Database Research Summaries
2018 Soybean breeding and genetic improvement for Michigan environments

calendar_today Year of Research: 2018
update Posted On: 12/04/2019
group Dechun Wang (Principal Investigator, Michigan State University)
bookmark Michigan Soybean Promotion Committee

Research Focus

The focus of this project is to develop soybean varieties with improved agronomic traits (such as high yield and resistance to major diseases or insects) and quality traits (such as high protein, special fatty acid compositions, and food uses) for Michigan.


  • Develop new soybean varieties with high yield and/or with resistance to one or more of the following diseases or insects: white mold, soybean cyst nematode, sudden death syndrome, and soybean aphids.
  • Develop soybean varieties with acceptable yield and with one or more of the
    following seed composition traits: high oleic acid, low linolenic acid, low saturated fatty acids, high protein content, and high oil content.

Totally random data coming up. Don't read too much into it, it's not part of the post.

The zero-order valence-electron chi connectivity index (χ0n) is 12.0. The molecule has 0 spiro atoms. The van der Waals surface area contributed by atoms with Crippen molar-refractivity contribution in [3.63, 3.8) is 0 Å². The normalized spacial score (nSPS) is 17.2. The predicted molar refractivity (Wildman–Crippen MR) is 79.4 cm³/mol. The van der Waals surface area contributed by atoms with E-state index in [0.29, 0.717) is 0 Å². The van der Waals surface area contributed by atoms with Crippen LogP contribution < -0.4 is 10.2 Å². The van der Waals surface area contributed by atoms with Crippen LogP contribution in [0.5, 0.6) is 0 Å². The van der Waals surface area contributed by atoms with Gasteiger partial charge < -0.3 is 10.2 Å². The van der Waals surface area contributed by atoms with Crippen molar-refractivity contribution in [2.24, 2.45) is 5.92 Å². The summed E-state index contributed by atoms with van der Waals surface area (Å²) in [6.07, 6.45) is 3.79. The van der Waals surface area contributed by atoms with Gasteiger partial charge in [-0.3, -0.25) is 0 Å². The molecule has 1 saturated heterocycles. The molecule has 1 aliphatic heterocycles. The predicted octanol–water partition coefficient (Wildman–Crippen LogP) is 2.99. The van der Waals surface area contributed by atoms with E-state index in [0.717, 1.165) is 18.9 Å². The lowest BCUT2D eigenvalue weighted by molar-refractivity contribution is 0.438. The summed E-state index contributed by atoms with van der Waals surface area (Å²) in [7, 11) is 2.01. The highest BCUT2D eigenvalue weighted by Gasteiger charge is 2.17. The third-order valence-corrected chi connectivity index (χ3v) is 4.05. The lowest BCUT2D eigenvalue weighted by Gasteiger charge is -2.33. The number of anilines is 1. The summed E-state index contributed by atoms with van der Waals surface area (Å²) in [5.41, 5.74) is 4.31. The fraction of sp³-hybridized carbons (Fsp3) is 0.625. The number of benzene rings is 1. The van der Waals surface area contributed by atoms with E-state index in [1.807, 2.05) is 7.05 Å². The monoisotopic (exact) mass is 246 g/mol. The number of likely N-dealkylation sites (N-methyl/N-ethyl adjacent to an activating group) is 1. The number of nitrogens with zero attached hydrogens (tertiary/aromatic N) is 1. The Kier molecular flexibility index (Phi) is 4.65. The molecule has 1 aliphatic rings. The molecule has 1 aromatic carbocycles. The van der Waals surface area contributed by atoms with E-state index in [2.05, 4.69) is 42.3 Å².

• Enhance soybean germplasm by incorporating resistance to white mold, soybean cyst nematode, sudden death syndrome, and soybean aphids into the germplasm adapted to Michigan environments.


  1. In 2018, over 30 varieties developed in this project were tested in Michigan Soybean Performance Trials. Eight varieties were among the top ten high yielding lines in the Central and/or the South Conventional Variety Trials. All these top ranking MSU varieties are resistant to SCN.
  2. Various seed companies increased twelve varieties from this 2018 project for commercial productions in 2019 and in the future.


  • The targeted new soybean varieties will have high or acceptable yield with resistance to major diseases in Michigan, special fatty acid compositions, increased protein and oil contents, or other value- added traits.
  • The enhanced germplasm can either be used directly as new varieties or can be used to develop new varieties best adapted to Michigan environments.
  • The Michigan soybean industry will benefit from these new varieties by both increased profits and reduced disease and insect management cost.

For more information about this research project, please visit the National Soybean Checkoff Research Database.

Funded in part by the soybean checkoff.